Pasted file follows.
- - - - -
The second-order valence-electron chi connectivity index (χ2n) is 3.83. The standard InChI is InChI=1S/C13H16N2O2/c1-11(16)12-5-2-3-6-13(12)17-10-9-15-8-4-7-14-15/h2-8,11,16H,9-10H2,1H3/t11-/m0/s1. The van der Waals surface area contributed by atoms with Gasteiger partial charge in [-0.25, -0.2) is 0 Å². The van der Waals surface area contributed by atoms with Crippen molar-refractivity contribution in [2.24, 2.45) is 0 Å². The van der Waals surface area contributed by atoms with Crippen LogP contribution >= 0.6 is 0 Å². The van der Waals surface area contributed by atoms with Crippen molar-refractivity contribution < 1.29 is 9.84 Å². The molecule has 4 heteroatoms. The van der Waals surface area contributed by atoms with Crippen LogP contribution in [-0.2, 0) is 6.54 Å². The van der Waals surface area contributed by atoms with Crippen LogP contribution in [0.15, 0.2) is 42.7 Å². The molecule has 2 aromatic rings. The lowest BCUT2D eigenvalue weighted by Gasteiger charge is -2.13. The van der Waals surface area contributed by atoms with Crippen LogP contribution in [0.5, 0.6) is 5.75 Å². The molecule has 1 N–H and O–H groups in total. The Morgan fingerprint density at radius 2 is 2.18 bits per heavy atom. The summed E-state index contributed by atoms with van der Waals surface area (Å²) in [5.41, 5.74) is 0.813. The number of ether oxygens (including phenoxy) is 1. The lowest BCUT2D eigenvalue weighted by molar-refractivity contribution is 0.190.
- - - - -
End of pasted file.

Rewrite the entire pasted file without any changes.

The second-order valence-electron chi connectivity index (χ2n) is 3.83. The standard InChI is InChI=1S/C13H16N2O2/c1-11(16)12-5-2-3-6-13(12)17-10-9-15-8-4-7-14-15/h2-8,11,16H,9-10H2,1H3/t11-/m0/s1. The van der Waals surface area contributed by atoms with Gasteiger partial charge in [-0.25, -0.2) is 0 Å². The van der Waals surface area contributed by atoms with Crippen molar-refractivity contribution in [2.24, 2.45) is 0 Å². The van der Waals surface area contributed by atoms with Crippen LogP contribution >= 0.6 is 0 Å². The van der Waals surface area contributed by atoms with Crippen molar-refractivity contribution < 1.29 is 9.84 Å². The molecule has 4 heteroatoms. The van der Waals surface area contributed by atoms with Crippen LogP contribution in [-0.2, 0) is 6.54 Å². The van der Waals surface area contributed by atoms with Crippen LogP contribution in [0.15, 0.2) is 42.7 Å². The molecule has 2 aromatic rings. The lowest BCUT2D eigenvalue weighted by Gasteiger charge is -2.13. The van der Waals surface area contributed by atoms with Crippen LogP contribution in [0.5, 0.6) is 5.75 Å². The molecule has 1 N–H and O–H groups in total. The Morgan fingerprint density at radius 2 is 2.18 bits per heavy atom. The summed E-state index contributed by atoms with van der Waals surface area (Å²) in [5.41, 5.74) is 0.813. The number of ether oxygens (including phenoxy) is 1. The lowest BCUT2D eigenvalue weighted by molar-refractivity contribution is 0.190.